Fall is finally here! But what do you do with all the brightly-colored autumn leaves and summer growth now faded?
Fall leaves can cause damage to lawns and storm water drains if not properly mulched, composted or disposed of. Blowing or raking leaves into the street causes problems for you, your neighbors and the city if storm water drains get clogged and cannot adequately drain rain water. Make sure to rake up and clear the area around ditches and storm drains. If you have a neighborhood association, remind your neighbors to keep the area around the neighborhood drains clear of debris and trash. Whatever goes into storm water drains goes directly into our city’s streams and rivers.
Storm water drains clogged with Fall leaves and other trash can cause flooding and other road hazards.
Fallen leaves, what professionals call “leaf litter,” accumulate under trees can suffocate grass and other plantings. Here are four easy options to properly dispose of your fallen splendor. All you need is a rake or electric blower, a battery-powered lawnmower, biodegradable paper lawn and leaf bags, and a few helping hands.
1) Once the fun of jumping in leaf piles is over, you can use your electric lawnmower to shred leaves into mulch size pieces that then can be spread over flowerbeds to provide nutrients all winter.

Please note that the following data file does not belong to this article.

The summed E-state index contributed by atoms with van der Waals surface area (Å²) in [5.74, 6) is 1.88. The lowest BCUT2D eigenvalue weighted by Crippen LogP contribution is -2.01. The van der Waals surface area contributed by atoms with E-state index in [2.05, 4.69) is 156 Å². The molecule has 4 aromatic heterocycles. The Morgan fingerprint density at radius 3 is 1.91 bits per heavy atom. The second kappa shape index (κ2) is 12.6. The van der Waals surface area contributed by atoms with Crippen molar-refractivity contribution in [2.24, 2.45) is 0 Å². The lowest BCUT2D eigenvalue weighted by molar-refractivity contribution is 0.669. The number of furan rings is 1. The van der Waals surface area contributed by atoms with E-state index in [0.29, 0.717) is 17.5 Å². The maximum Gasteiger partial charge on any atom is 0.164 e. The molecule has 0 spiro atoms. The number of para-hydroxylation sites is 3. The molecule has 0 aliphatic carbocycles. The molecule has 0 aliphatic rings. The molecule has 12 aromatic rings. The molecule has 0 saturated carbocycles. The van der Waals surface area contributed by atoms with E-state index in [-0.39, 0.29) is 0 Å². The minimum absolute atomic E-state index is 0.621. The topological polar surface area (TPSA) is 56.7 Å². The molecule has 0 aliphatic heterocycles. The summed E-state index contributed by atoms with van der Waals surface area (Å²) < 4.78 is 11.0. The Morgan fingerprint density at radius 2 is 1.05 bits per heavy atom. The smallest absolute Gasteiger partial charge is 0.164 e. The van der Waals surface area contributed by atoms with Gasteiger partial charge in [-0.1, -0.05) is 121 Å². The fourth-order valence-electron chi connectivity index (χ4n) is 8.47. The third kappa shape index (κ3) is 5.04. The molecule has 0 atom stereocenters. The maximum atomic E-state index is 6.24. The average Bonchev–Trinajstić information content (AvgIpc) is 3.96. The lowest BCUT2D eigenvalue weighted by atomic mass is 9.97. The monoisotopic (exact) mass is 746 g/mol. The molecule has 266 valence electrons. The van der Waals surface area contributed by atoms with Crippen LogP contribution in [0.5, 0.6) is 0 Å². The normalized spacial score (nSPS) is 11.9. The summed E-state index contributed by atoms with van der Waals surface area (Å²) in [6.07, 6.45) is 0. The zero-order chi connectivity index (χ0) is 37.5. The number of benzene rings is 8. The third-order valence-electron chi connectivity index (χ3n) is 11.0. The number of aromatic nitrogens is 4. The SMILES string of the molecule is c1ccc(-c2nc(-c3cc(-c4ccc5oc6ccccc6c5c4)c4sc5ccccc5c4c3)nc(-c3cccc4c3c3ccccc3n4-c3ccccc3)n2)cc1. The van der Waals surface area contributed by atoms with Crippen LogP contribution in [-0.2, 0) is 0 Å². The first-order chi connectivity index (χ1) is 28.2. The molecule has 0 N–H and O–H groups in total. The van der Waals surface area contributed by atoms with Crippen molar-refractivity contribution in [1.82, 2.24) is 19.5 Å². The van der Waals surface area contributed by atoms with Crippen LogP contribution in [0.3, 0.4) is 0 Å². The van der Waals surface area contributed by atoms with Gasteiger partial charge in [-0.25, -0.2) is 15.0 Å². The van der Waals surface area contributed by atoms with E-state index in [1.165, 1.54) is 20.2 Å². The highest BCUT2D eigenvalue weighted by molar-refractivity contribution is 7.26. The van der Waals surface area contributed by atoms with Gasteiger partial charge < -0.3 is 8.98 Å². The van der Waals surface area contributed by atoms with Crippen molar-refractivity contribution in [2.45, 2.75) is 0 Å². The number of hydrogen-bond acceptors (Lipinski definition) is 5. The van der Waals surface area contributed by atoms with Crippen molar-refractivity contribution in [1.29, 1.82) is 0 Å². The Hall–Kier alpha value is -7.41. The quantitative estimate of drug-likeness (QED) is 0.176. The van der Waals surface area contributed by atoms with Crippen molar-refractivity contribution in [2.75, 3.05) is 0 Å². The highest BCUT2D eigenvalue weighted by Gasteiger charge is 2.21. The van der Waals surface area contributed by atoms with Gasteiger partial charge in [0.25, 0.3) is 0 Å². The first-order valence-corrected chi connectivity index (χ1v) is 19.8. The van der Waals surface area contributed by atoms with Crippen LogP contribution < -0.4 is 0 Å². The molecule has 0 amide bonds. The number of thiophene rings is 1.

2) Another option is to collect the mulched leaves and add them to your compost. Add fresh cut grass or a compost activator to get the compost pile cooking! For more information on composting go to the Metro Public Works site. If you don’t have a composter (or want to start your holiday shopping early), you can purchase one at the Omohundro Convenience Center.
3) Residents in Metro Nashville’s Urban and General Services Districts can have their brush and yard waste collected at no charge. For Fall and Winter pick-up dates see the 2017-2018 schedule. All leaves must be bagged in biodegradable paper bags for collection. You can purchase biodegradable paper lawn and leaf bags at your local grocery or hardware store. Metro will not pick up yard waste in plastic bags. Remember that you can always take your bagged leaves to one of Metro Nashville’s drop off sites.
4) If you want to give back to your community, non-profits like The Nashville Food Project (TNFP) would love to use your bagged leaves to feed their gardens. TNFP invites residents to drop off bagged leaves and pine needles at their Wedgwood Urban Garden. For more specific information go to https://www.thenashvillefoodproject.org/contact/ or call 615-460-0172.
Please protect our waterways and your property by properly disposing of leaves. Most importantly, have fun. Happy Fall, from Socket!